In this study, mice were injected via the tail vein with 10 μg of HBV plasmid DNA (wild-type or HBx-deficient HBV genome) in combination with full-length HBx, or a series of deletion or mutation HBx expression plasmids (2 μg) in 2.0 mL of saline solution within 5–8 s (hydrodynamics-based in vivo transfection ); the control mice were injected with 10 μg of HBx-deficient HBV expression plasmid plus 2 μg control vector.
All mice were sacrificed three days after the injection. The serum was stored at −20 °C. The liver tissue was frozen in liquid nitrogen and stored at −70 °C prior to analysis for HBV RNA and HBV DNA replication intermediates. There were at least three mice in parallel in each group, and each experiment was carried out at least three times independently.
4.4. Analysis of HBV RNA and HBV DNA Replication Intermediates
Transfected cells from a single plate were divided equally and used for the isolation of HBV RNA and HBV DNA replication intermediates as described previously . The frozen liver tissue was mechanically pulverized in liquid nitrogen; HBV RNA were extracted using Trizol reagent (Invitrogen; USA) according to the manufacturer’s instructions, and HBV DNA replicative intermediates were isolated from 121 μg of liver tissue powder as described previously [16,30].
In this study, RNA (Northern) and DNA (Southern) filter hybridization analysis was performed with 10 μg of total RNA and 30 μL of viral replication intermediates, respectively, as described previously. Filters were probed with digoxigenin (DIG)-labeled full-length HBV DNA to detect the HBV sequence; for RNA analysis, mouse glyceraldehydes 3-phosphate dehydrogenase (GAPDH) cDNA was used as an internal control. Filter hybridization was performed with the DIG Luminescent Detection Kit (Roche Applied Science) and X-ray film. The relative abundances of specific RNA and DNA molecules were quantitated with the Quantity One system.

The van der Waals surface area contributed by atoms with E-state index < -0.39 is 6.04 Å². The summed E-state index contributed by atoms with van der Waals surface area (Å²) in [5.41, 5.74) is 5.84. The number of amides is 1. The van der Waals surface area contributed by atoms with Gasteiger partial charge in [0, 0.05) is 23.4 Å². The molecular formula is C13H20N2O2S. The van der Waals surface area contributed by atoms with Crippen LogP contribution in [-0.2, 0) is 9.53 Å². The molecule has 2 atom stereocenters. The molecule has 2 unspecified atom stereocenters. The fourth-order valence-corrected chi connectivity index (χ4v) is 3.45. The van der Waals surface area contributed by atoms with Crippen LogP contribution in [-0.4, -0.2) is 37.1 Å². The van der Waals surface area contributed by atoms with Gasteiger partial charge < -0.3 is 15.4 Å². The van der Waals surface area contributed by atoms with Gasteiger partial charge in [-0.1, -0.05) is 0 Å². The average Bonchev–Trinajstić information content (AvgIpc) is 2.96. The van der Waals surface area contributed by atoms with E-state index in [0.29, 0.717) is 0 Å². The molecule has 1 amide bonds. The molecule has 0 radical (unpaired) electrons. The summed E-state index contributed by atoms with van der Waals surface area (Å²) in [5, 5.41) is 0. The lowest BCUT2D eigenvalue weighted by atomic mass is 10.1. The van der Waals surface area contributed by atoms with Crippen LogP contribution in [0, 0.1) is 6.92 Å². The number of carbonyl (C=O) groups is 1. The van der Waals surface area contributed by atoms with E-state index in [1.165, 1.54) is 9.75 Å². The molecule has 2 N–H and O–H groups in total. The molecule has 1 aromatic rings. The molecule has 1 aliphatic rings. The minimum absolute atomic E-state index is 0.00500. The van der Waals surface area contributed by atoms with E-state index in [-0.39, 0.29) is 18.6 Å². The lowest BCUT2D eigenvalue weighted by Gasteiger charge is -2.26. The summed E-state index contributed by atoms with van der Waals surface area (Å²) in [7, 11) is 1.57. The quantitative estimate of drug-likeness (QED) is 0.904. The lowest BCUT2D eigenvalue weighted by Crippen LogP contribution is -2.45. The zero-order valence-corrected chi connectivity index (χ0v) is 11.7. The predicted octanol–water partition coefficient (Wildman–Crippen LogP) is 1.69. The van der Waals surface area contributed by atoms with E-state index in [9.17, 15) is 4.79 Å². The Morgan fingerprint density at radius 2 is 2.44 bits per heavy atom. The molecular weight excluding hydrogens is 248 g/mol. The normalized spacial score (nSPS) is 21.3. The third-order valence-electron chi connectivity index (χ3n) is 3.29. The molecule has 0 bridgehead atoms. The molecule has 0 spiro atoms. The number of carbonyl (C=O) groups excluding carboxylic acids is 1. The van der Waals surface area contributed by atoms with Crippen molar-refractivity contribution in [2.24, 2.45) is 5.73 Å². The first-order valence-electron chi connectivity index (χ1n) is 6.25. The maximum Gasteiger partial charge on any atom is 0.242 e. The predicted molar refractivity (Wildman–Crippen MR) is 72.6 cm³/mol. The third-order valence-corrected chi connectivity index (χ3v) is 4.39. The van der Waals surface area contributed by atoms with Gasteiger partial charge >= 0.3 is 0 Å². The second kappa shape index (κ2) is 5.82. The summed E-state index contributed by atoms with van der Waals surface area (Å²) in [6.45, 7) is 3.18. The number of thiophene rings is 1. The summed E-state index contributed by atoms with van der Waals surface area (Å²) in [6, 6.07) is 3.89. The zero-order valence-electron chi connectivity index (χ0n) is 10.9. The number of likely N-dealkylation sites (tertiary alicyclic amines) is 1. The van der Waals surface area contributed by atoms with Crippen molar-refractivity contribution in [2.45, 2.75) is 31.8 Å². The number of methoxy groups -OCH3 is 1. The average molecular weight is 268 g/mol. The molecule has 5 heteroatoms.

Our data clearly indicate that the effect of HBx on HBV replication is affected by host cell type, and HBx has a stimulatory role on HBV transcription and replication. Two C-terminal regions, which reside between aa 52 to 72 and 88 to 154, were discovered to be important for the stimulatory function of HBx on HBV replication in vivo. Our data provide useful information and lay the groundwork for future studies of HBx biological functions and the natural process of HBV infection.
This work was partially supported by the National Natural Science Foundation of China (No. 81071363) and the National Basic Research Program of China (No.2013CB911300).
Conflict of Interest
The authors declare no conflict of interest.